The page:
Scott Spencer, investment manager at Ravenscroft, explains why not listening to the headlines is good investment advice.
As active investment managers, we are constantly reminded by the world’s headline grabbing press of the risks we and our clients face - quite literally from one minute to the next. Whether it is the latest fad in cryptocurrencies, or Donald, Vlad or Kim doing something unexpected, people react and, in some cases, let their emotions get the better of them. This short termism serves to exacerbate what is already an uncertain world; sometimes bordering on total madness. We, like Mr Spock, try and remain calm and unemotional about investment decisions.
Ignoring the noise and distractions, our job is to seek out investment opportunities in this mad world of ours. At Ravenscroft Investment Management, we believe that the best way to build our clients’ wealth is to invest into themes that will benefit from long-term trends in demography, increasing global wealth and technological developments.
One of the world’s most prevalent global trends is the emergence from poverty of millions of people within developing countries and the huge impact this will have on consumption for years to come. Poverty, according the UN, is defined as those people who earn less than $1.00 a day. Never in history have as many people been lifted out of poverty as they have in recent years; with levels having already fallen dramatically from 37% of the global population in 1990 to about 10% today. Although there has been considerable progress, the UN now estimates that there remains about a billion people still living on around $1 per day.
Like Star Trek’s Spock, we are unemotionally prepared to go where others are not. The developed markets are currently growing slowly, whilst simultaneously trading on high valuations. Instead we are seeking out opportunities to grow our clients’ capital where there is high growth and low valuations that reflect the significant changes we can see happening over the years to come. Even when we do find new opportunities, we ensure the allocation is appropriate and remain disciplined, as opposed to the emotional beast who makes decisions based on fear and greed.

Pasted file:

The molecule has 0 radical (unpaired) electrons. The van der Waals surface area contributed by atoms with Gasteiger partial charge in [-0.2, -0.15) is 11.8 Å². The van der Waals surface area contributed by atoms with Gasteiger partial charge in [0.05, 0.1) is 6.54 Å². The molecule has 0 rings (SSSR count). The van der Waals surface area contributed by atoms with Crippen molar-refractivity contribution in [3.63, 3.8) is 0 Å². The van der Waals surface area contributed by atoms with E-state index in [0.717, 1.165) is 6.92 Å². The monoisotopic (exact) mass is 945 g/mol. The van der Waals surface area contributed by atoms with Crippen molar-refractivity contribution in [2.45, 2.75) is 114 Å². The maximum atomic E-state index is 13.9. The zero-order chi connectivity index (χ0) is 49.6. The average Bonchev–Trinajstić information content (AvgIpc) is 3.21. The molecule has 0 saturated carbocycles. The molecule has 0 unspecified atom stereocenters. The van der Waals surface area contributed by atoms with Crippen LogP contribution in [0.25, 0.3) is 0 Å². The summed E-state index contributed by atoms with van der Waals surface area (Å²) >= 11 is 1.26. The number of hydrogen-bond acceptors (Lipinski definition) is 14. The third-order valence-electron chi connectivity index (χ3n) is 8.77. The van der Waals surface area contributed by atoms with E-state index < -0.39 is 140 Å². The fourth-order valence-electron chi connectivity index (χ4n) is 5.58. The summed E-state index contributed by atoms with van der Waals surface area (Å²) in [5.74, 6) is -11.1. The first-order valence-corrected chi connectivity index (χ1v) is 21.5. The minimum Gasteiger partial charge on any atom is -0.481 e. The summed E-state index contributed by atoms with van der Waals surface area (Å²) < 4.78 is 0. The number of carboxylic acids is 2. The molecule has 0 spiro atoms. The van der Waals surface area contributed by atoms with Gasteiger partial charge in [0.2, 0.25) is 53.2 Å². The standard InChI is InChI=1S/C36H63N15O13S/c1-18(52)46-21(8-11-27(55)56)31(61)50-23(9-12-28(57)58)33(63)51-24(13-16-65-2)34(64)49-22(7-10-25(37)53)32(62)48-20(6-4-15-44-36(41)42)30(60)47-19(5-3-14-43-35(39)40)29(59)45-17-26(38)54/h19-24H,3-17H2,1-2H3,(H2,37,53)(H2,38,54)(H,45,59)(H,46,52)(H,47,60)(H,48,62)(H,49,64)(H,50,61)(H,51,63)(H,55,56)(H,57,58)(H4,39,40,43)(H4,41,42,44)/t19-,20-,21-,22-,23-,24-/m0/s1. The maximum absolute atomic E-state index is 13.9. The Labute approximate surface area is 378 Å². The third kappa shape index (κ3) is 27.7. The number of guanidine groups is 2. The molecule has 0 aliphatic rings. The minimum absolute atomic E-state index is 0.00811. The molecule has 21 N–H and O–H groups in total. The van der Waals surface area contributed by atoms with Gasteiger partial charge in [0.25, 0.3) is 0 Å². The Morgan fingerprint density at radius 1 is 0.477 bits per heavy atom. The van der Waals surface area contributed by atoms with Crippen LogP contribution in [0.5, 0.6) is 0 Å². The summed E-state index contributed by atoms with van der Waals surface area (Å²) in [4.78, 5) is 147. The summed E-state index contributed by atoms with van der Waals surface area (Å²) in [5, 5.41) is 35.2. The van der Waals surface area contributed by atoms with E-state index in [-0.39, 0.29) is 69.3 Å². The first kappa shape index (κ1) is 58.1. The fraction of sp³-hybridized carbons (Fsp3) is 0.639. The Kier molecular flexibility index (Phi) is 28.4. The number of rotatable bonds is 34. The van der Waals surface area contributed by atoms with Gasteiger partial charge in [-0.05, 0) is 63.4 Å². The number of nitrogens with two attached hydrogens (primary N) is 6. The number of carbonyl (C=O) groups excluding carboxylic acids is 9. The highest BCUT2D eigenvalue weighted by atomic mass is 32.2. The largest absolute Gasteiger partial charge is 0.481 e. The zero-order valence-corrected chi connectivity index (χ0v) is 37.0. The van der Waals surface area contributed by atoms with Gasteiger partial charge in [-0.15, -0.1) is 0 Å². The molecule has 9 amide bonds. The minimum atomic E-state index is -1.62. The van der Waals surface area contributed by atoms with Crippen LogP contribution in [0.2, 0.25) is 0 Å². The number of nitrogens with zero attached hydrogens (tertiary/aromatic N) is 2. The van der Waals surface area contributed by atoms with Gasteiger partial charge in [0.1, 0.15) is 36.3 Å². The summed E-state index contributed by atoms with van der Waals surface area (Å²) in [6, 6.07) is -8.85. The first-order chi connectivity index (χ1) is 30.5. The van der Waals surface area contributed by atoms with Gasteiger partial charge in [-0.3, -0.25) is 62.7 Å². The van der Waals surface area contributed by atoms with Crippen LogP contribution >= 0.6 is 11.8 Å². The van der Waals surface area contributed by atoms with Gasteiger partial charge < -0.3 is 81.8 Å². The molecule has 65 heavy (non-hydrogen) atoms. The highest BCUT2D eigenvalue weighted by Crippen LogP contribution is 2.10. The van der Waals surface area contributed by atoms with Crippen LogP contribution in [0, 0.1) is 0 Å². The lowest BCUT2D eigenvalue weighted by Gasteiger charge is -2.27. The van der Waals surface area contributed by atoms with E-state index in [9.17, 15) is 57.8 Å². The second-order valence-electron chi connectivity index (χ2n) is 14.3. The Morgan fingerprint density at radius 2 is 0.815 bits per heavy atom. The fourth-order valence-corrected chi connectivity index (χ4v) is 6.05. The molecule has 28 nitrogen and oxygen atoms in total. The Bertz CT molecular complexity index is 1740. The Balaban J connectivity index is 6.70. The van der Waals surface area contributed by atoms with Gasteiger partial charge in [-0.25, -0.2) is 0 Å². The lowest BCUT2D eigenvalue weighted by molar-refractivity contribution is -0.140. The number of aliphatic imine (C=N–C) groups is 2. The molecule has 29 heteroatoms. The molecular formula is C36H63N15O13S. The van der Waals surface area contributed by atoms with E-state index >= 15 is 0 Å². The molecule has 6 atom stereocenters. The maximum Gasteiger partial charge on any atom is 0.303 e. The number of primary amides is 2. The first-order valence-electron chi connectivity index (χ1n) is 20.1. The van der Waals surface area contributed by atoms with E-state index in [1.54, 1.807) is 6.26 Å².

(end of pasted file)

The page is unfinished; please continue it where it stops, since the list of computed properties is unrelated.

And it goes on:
An area of interest for us at the moment are Frontier Markets - the countries classified as such are those whose stock markets are too small to be constituents of the MSCI Emerging Markets index. Some of the larger constituents might surprise you as Argentina, Kuwait, Nigeria, Romania and Vietnam all qualify as Frontier. As a group, Frontier Markets represent 25% of the world’s land mass, 19% of the world’s population, 7% of global GDP, but only 2% of the world’s market capitalisation. They typically have younger populations that are growing faster than developed markets and are undergoing rapid urbanisation.
Many investors steer clear of frontier markets altogether; perhaps because of a fear of the unknown, illiquidity, poor corporate governance or political risk. However we believe that – if the right investments are selected and are included as a risk-appropriate weighted position with clients’ portfolios – there are opportunities that can be benefited from. Frontier markets are at an early stage of their development. Many were built around extracting oil and natural resources; supported by basic banking sectors that were built to support those industries. Arguably the real opportunity is within the consumer sector, as growing populations and low labour costs lead to more manufacturing jobs and in turn create an emerging middle class able to purchase goods on a regular basis, and move away from subsistence living.
Via our carefully selected and monitored third party fund managers, we have access what we believe are great companies, in markets which have a low correlation with developed markets and with each other. What holds true in Argentina may well be very different to the goings on in Nigeria or Romania. These markets are at a similar stage to those of the emerging countries 20 years ago and those emerging markets have performed fantastically well over the last two decades. The opportunity for investors lies in the Frontier Markets repeating the success, growth and performance of the Emerging Markets that preceded them.
This article appeared in Business Brief - May 2018